Moving On

Well, long story short, Peace Corps didn’t work out.

If you remember from my last post, I was evacuated from my village in mid-August and brought to Kathmandu for medical treatment. Ultimately, I didn’t return to my village for a number of reasons, primarily due to health and safety concerns. After a few weeks in Kathmandu, I was evacuated back to the U.S. to receive additional mental health support following some not great stuff that happened over the few months I was in village.

The plan was to spend six weeks back home in Tennessee where I would see a counselor regularly and take some time to mentally and physically recover while enjoying being back home with friends and family. While I had every intention of returning to Nepal to complete my service, Peace Corps and I made a mutual decision for me to medically separate in October, bringing my service to an end much sooner than I anticipated.

While this was a heartbreaking conclusion to come to, I feel that it was the right decision for a number of reasons. Following the incidents that occurred in village over the summer, I was left seriously questioning my health and safety in Nepal and had concerns regarding the way some of the issues I faced were handled at the headquarters level.

I also felt like it was simply time to move on from Peace Corps. What a lot of people don’t know is that I’ve been trying to make Peace Corps work for the last two and a half years. It’s a long story that involves being rejected in the application process, unexpectedly being offered a position in Nepal (that I didn’t apply for), having my life fall apart after being denied medical clearance at the last minute, undergoing months of medical exams only to find out I was misdiagnosed with a potentially life-threatening blood disorder, reapplying, going through the medical clearance process again (successfully this time!), finally arriving in country, going through three months of intense training, swearing-in as an official Peace Corps Volunteer after a hard-fought two years and then having everything fall apart the way it has the past few months. After allowing my life to revolve around this organization for so long, it’s time to gracefully accept that I gave it my all, it didn’t work out, and that’s okay.

So what have I been doing since I returned to the U.S?

I’ve primarily been focusing on getting healthy, both physically and mentally. I’ve been seeing a counselor regularly who has helped me learn to process the events that have occurred over the last few months and has been such a wonderful resource (seriously, we should ALL be seeing a counselor!). I’ve been going to doctor appointments to sort out some lingering health issues (did you even serve in the Peace Corps if you didn’t get a parasite?) and have been gradually trying to get back in shape after not being able to work out for seven months in-country. I’ve also been trying to eat healthier, although, I’m still finding it difficult to resist Western indulgences after living off rice and potatoes for so long!

I’ve also spent quite a bit of time visiting friends over the past month or so, including taking a trip down to Tallahassee to visit some of my friends and former co-workers from my FSU days. It’s always a surreal feeling being back in Tallahassee, but I’m thankful for all the people there that still make it feel like home. I had a great time visiting some of my favorite spots, going to a football game and tailgating, just like old times!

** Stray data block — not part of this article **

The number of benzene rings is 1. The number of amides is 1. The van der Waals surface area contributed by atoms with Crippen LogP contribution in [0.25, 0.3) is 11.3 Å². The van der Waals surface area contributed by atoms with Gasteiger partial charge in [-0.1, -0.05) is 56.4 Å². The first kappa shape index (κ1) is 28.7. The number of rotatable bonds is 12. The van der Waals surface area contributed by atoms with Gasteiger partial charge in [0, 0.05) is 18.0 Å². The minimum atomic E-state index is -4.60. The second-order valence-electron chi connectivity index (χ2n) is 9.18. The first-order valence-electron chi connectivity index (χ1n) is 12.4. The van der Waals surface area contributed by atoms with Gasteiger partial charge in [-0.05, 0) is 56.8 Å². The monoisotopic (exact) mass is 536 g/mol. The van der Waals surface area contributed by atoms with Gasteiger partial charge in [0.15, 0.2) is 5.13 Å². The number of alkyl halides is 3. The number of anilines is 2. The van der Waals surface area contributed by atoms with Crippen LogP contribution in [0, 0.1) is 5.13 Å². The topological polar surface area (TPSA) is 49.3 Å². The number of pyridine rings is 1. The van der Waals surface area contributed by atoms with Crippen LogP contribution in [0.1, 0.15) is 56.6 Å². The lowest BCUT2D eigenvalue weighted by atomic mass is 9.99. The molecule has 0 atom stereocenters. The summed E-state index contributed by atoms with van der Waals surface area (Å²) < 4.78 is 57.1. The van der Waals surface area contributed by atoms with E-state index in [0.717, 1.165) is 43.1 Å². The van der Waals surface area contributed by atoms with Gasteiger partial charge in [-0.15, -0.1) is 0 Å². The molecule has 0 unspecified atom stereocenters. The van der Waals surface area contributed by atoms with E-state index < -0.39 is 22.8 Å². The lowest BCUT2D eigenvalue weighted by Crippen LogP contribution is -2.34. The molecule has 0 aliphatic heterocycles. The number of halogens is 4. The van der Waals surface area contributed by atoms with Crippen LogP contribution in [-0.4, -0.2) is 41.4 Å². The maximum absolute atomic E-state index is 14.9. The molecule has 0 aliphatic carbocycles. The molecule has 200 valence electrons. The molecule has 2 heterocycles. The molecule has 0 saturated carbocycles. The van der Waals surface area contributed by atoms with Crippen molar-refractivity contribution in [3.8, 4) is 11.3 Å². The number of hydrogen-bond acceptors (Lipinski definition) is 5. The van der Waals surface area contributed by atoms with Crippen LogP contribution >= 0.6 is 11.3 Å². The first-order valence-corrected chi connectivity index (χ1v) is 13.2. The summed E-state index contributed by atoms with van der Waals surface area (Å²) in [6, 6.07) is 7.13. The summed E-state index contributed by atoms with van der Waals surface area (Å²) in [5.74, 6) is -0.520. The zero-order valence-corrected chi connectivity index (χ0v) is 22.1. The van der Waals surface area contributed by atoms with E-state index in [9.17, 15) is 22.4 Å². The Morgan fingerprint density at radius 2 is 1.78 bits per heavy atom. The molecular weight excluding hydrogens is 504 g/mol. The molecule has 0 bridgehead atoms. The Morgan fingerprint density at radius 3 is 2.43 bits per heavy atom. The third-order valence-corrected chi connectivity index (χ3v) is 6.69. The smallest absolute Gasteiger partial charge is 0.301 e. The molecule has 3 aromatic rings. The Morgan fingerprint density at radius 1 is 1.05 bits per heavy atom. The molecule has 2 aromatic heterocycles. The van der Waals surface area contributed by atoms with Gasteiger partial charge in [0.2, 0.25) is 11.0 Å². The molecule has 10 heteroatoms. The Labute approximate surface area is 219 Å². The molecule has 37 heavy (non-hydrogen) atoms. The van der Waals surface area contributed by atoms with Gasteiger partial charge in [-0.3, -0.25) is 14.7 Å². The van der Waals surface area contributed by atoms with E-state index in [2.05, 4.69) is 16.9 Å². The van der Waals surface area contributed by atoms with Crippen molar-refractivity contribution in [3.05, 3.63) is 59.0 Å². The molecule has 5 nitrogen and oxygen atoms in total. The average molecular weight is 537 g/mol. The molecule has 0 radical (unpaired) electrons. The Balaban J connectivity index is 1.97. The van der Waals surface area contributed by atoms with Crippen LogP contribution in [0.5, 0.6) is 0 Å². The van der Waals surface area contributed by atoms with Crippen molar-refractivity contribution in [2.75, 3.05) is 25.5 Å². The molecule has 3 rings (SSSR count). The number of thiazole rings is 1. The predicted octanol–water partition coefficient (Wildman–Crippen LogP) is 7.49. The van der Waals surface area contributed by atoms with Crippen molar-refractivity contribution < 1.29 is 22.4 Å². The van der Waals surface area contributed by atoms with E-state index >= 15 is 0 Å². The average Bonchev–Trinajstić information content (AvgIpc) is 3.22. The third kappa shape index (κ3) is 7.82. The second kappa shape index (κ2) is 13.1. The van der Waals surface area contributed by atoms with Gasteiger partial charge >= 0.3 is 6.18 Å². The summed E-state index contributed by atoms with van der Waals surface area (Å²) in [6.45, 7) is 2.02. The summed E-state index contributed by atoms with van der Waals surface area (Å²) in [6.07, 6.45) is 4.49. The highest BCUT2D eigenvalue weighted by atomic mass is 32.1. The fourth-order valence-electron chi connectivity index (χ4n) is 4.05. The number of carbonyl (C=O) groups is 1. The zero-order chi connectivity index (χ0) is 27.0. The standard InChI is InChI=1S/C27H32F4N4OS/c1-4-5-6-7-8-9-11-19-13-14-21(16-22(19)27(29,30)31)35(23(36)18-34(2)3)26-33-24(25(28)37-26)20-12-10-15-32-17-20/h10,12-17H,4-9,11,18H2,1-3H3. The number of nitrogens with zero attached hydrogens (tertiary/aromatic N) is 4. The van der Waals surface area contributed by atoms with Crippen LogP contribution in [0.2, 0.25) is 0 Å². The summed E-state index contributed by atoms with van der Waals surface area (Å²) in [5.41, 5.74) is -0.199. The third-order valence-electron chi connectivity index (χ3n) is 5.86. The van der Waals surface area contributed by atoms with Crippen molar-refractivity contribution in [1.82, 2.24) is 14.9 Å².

Just a few of my FSU friends I reunited with in Tallahassee recently

I also took a quick (and I mean REALLY quick) trip up to Philadelphia to see one of my favorite Peace Corps Volunteers who was back in the US for medical treatment. Being able to spend time with someone who understands the reality I lived in Nepal and the challenges of coming back to the US unexpectedly is exactly what I needed. Even though neither of us wanted to be on medical evacuation, the world works in weird ways and I’m glad it worked out that we could reunite stateside!


From Kathmandu to Philadelphia

I even took a trip down to Miami for my birthday weekend! It was a glorious three days full of sunshine, caipirinhas, delicious food and catching up with one of my best friends. I had been to Miami once before a few years ago, but the weather was much better this time so I was able to do more exploring, including visiting South Beach, the hip Wynwood neighborhood and some of Miami’s other popular sights. Hopefully I’ll get around to posting a blog about this trip soon!


Celebrating my 26th birthday in Miami

So what’s next?

After endless job applications, countless interviews and several offers, I ended up accepting a job working with an international development NGO in Washington, D.C. as an Associate Policy Advisor with their climate change team! I’ll be working a lot on promoting the Paris Agreement and other climate policies that empower those most vulnerable in the world and am really excited to be working with in an awesome team on issues I am so passionate about. I was offered the job, accepted it, moved to D.C., signed a lease for a new apartment and started my job all in about 10 days! So the past few weeks have been a whirlwind, to say the least.


Although I’m still very much in transition right now, I survived my first week of work (which went great!) and am preparing to move into my new apartment next weekend. There are still some kinks I’m working out after wrapping up my Peace Corps service and I’m trying to navigate this whole “being an adult” thing, but I’m figuring things out one step at a time and I’m really excited for this next chapter ahead!

Disclaimer: The content of this post and website is mine alone and does not necessarily reflect the views of the U.S. Government, the Peace Corps, or the Government of Nepal.

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